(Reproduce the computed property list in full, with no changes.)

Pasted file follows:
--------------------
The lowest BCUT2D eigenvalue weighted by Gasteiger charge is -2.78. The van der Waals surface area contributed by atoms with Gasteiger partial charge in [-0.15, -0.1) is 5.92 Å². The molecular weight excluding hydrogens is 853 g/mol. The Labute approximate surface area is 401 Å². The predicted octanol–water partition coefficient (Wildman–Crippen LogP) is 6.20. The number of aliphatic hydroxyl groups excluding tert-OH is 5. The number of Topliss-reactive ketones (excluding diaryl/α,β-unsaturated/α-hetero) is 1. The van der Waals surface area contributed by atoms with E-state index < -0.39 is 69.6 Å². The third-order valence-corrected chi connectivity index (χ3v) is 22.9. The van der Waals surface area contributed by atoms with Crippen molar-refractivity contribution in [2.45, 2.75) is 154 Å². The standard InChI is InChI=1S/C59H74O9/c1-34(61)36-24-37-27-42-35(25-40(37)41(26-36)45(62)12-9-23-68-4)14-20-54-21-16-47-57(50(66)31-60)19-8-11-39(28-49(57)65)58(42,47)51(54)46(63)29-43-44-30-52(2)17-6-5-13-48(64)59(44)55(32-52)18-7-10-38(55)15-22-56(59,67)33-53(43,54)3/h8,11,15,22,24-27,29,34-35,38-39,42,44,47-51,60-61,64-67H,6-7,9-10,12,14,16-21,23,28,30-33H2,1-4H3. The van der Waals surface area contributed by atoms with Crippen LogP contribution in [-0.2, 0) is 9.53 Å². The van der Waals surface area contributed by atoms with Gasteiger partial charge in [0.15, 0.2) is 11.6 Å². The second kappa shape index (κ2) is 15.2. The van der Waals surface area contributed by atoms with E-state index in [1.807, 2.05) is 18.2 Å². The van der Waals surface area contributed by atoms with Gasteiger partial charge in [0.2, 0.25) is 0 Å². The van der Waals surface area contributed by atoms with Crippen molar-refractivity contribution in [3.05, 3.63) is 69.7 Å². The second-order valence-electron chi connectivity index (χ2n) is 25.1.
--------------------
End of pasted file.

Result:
The lowest BCUT2D eigenvalue weighted by Gasteiger charge is -2.78. The van der Waals surface area contributed by atoms with Gasteiger partial charge in [-0.15, -0.1) is 5.92 Å². The molecular weight excluding hydrogens is 853 g/mol. The Labute approximate surface area is 401 Å². The predicted octanol–water partition coefficient (Wildman–Crippen LogP) is 6.20. The number of aliphatic hydroxyl groups excluding tert-OH is 5. The number of Topliss-reactive ketones (excluding diaryl/α,β-unsaturated/α-hetero) is 1. The van der Waals surface area contributed by atoms with E-state index < -0.39 is 69.6 Å². The third-order valence-corrected chi connectivity index (χ3v) is 22.9. The van der Waals surface area contributed by atoms with Crippen molar-refractivity contribution in [2.45, 2.75) is 154 Å². The standard InChI is InChI=1S/C59H74O9/c1-34(61)36-24-37-27-42-35(25-40(37)41(26-36)45(62)12-9-23-68-4)14-20-54-21-16-47-57(50(66)31-60)19-8-11-39(28-49(57)65)58(42,47)51(54)46(63)29-43-44-30-52(2)17-6-5-13-48(64)59(44)55(32-52)18-7-10-38(55)15-22-56(59,67)33-53(43,54)3/h8,11,15,22,24-27,29,34-35,38-39,42,44,47-51,60-61,64-67H,6-7,9-10,12,14,16-21,23,28,30-33H2,1-4H3. The van der Waals surface area contributed by atoms with Crippen LogP contribution in [-0.2, 0) is 9.53 Å². The van der Waals surface area contributed by atoms with Gasteiger partial charge in [0.15, 0.2) is 11.6 Å². The second kappa shape index (κ2) is 15.2. The van der Waals surface area contributed by atoms with E-state index in [1.807, 2.05) is 18.2 Å². The van der Waals surface area contributed by atoms with Gasteiger partial charge in [0.2, 0.25) is 0 Å². The van der Waals surface area contributed by atoms with Crippen molar-refractivity contribution in [3.05, 3.63) is 69.7 Å². The second-order valence-electron chi connectivity index (χ2n) is 25.1.